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Does anyone know what something like OR 1# means in the context of mysql injection?

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The # symbol has a few English names (number, octothorpe, hex, hash, sharp) that you can Google :) – BoltClock Nov 29 '10 at 3:44
:) thanks for helping me find completely unrelated pages! in all seriousness, I did Google for mysql pound symbol, etc, before asking and just got pages on british pounds – munchybunch Nov 29 '10 at 4:25
Ironically, this is now the top result if you search for mysql hash symbol and the second result for mysql octothorpe. – munchybunch May 15 '14 at 23:21
Top result for sharp sql, and still can't find the answer :/ edit : I've found an answer in third page : stackoverflow.com/questions/3166117/… – Alex Werner Jun 23 at 8:15
up vote 26 down vote accepted

It is MySQL's version of the line comment delimiter. In standard SQL, the line comment delimiter is --.

-- This is a standard SQL comment.
# This is a MySQL comment.

So in the context of SQL injection, if the attacker knows you're using MySQL he may use it to abruptly terminate the malicious SQL statement, causing MySQL to ignore whatever is behind the # and execute only the stuff that comes before it. This is only effective against single-line SQL statements, however. Here's an example:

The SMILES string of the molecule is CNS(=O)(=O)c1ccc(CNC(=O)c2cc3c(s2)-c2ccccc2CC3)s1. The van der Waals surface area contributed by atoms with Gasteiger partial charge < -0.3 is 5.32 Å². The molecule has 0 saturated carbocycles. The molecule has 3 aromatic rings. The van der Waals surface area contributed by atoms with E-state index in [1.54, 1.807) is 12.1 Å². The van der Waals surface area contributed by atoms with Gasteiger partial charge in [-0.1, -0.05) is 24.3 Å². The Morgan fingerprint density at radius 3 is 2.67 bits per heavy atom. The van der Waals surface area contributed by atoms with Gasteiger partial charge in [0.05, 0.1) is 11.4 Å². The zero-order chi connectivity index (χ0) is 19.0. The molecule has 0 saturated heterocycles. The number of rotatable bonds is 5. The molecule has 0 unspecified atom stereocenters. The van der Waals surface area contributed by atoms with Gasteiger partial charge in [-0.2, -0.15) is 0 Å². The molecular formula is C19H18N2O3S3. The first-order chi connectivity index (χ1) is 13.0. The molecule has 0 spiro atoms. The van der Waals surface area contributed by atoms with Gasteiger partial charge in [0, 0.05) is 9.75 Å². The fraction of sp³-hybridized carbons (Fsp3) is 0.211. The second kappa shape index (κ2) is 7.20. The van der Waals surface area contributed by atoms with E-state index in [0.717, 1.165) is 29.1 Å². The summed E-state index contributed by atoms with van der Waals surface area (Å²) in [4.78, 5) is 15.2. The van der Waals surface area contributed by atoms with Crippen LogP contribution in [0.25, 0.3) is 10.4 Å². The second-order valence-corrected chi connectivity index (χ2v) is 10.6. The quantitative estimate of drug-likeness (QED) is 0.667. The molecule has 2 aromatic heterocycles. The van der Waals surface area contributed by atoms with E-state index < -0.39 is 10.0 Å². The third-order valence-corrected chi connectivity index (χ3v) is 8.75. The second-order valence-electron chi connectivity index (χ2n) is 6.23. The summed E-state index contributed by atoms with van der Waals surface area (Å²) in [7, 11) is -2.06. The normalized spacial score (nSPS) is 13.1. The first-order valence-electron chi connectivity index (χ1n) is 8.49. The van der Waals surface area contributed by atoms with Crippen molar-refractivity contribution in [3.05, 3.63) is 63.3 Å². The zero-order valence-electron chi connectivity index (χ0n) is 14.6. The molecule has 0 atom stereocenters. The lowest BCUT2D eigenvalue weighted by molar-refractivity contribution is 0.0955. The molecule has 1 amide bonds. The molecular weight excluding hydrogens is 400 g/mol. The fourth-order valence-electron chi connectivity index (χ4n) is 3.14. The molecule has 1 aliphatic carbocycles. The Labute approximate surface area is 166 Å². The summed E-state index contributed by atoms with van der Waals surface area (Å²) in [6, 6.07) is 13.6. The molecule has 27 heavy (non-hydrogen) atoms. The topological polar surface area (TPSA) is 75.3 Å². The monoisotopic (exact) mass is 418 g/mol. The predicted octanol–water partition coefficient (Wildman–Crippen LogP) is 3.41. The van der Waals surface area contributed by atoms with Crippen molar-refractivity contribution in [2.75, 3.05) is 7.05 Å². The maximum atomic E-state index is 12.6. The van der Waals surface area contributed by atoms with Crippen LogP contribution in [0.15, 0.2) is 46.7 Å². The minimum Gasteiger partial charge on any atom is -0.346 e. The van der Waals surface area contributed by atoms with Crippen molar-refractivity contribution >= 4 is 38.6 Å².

Username: fake' OR 1#
Password: pass

Resultant SQL:

SELECT * FROM users WHERE username = 'fake' OR 1#' AND password = 'pass'

Which is executed as this, which returns every row:

SELECT * FROM users WHERE username = 'fake' OR 1
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This is the start of a comment. It means that anything after that will be skipped by the parser.

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To clarify the answer, everything ON THE SAME LINE... – Darbio Nov 29 '10 at 3:52
@JD: a-ha, to protect against sql-injections we need more lines in our queries (irony) ;-) – zerkms Nov 29 '10 at 3:55

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